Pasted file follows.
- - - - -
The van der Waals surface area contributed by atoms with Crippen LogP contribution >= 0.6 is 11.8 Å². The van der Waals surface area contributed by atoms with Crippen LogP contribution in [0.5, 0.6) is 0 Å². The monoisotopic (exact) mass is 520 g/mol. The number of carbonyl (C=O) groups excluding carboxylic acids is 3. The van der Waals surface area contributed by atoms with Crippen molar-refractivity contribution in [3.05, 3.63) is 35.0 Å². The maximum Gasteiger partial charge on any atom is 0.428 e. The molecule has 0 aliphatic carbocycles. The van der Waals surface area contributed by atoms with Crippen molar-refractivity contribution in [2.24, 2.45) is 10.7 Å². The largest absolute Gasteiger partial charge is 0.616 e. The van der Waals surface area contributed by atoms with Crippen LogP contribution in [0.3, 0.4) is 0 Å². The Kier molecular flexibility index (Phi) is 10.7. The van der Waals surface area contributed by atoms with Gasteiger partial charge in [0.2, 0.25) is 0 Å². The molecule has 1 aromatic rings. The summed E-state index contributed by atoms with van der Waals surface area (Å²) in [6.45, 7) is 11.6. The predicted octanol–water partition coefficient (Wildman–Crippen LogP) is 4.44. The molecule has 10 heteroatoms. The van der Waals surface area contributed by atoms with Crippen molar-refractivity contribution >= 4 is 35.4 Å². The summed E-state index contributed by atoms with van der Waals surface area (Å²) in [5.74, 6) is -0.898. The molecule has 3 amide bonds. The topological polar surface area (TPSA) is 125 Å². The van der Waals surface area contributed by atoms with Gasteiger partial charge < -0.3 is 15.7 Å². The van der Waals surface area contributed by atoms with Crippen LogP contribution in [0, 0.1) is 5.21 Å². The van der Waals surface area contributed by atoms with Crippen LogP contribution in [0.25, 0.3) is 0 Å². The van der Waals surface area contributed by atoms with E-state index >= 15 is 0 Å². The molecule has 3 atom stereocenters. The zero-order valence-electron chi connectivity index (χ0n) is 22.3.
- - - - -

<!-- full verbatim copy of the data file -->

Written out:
The van der Waals surface area contributed by atoms with Crippen LogP contribution >= 0.6 is 11.8 Å². The van der Waals surface area contributed by atoms with Crippen LogP contribution in [0.5, 0.6) is 0 Å². The monoisotopic (exact) mass is 520 g/mol. The number of carbonyl (C=O) groups excluding carboxylic acids is 3. The van der Waals surface area contributed by atoms with Crippen molar-refractivity contribution in [3.05, 3.63) is 35.0 Å². The maximum Gasteiger partial charge on any atom is 0.428 e. The molecule has 0 aliphatic carbocycles. The van der Waals surface area contributed by atoms with Crippen molar-refractivity contribution in [2.24, 2.45) is 10.7 Å². The largest absolute Gasteiger partial charge is 0.616 e. The van der Waals surface area contributed by atoms with Crippen LogP contribution in [0.3, 0.4) is 0 Å². The Kier molecular flexibility index (Phi) is 10.7. The van der Waals surface area contributed by atoms with Gasteiger partial charge in [0.2, 0.25) is 0 Å². The molecule has 1 aromatic rings. The summed E-state index contributed by atoms with van der Waals surface area (Å²) in [6.45, 7) is 11.6. The predicted octanol–water partition coefficient (Wildman–Crippen LogP) is 4.44. The molecule has 10 heteroatoms. The van der Waals surface area contributed by atoms with Crippen molar-refractivity contribution >= 4 is 35.4 Å². The summed E-state index contributed by atoms with van der Waals surface area (Å²) in [5.74, 6) is -0.898. The molecule has 3 amide bonds. The topological polar surface area (TPSA) is 125 Å². The van der Waals surface area contributed by atoms with Gasteiger partial charge < -0.3 is 15.7 Å². The van der Waals surface area contributed by atoms with Crippen LogP contribution in [0, 0.1) is 5.21 Å². The van der Waals surface area contributed by atoms with Crippen LogP contribution in [0.25, 0.3) is 0 Å². The van der Waals surface area contributed by atoms with E-state index >= 15 is 0 Å². The molecule has 3 atom stereocenters. The zero-order valence-electron chi connectivity index (χ0n) is 22.3.